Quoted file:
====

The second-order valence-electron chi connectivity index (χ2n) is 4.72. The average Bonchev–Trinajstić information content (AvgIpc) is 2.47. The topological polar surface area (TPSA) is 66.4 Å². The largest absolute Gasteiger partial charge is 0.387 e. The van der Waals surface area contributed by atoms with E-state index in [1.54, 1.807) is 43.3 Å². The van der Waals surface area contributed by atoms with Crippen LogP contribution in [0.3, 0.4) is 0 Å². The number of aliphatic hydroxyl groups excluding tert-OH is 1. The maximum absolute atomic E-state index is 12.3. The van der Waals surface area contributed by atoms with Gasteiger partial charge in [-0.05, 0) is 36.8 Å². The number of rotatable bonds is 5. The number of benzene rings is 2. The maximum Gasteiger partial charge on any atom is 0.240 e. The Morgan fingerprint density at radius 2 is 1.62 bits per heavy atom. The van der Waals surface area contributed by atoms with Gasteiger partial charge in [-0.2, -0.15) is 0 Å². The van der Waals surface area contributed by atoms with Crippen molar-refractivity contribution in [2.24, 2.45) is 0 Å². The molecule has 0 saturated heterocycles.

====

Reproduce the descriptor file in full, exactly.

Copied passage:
The second-order valence-electron chi connectivity index (χ2n) is 4.72. The average Bonchev–Trinajstić information content (AvgIpc) is 2.47. The topological polar surface area (TPSA) is 66.4 Å². The largest absolute Gasteiger partial charge is 0.387 e. The van der Waals surface area contributed by atoms with E-state index in [1.54, 1.807) is 43.3 Å². The van der Waals surface area contributed by atoms with Crippen LogP contribution in [0.3, 0.4) is 0 Å². The number of aliphatic hydroxyl groups excluding tert-OH is 1. The maximum absolute atomic E-state index is 12.3. The van der Waals surface area contributed by atoms with Gasteiger partial charge in [-0.05, 0) is 36.8 Å². The number of rotatable bonds is 5. The number of benzene rings is 2. The maximum Gasteiger partial charge on any atom is 0.240 e. The Morgan fingerprint density at radius 2 is 1.62 bits per heavy atom. The van der Waals surface area contributed by atoms with Gasteiger partial charge in [-0.2, -0.15) is 0 Å². The van der Waals surface area contributed by atoms with Crippen molar-refractivity contribution in [2.24, 2.45) is 0 Å². The molecule has 0 saturated heterocycles.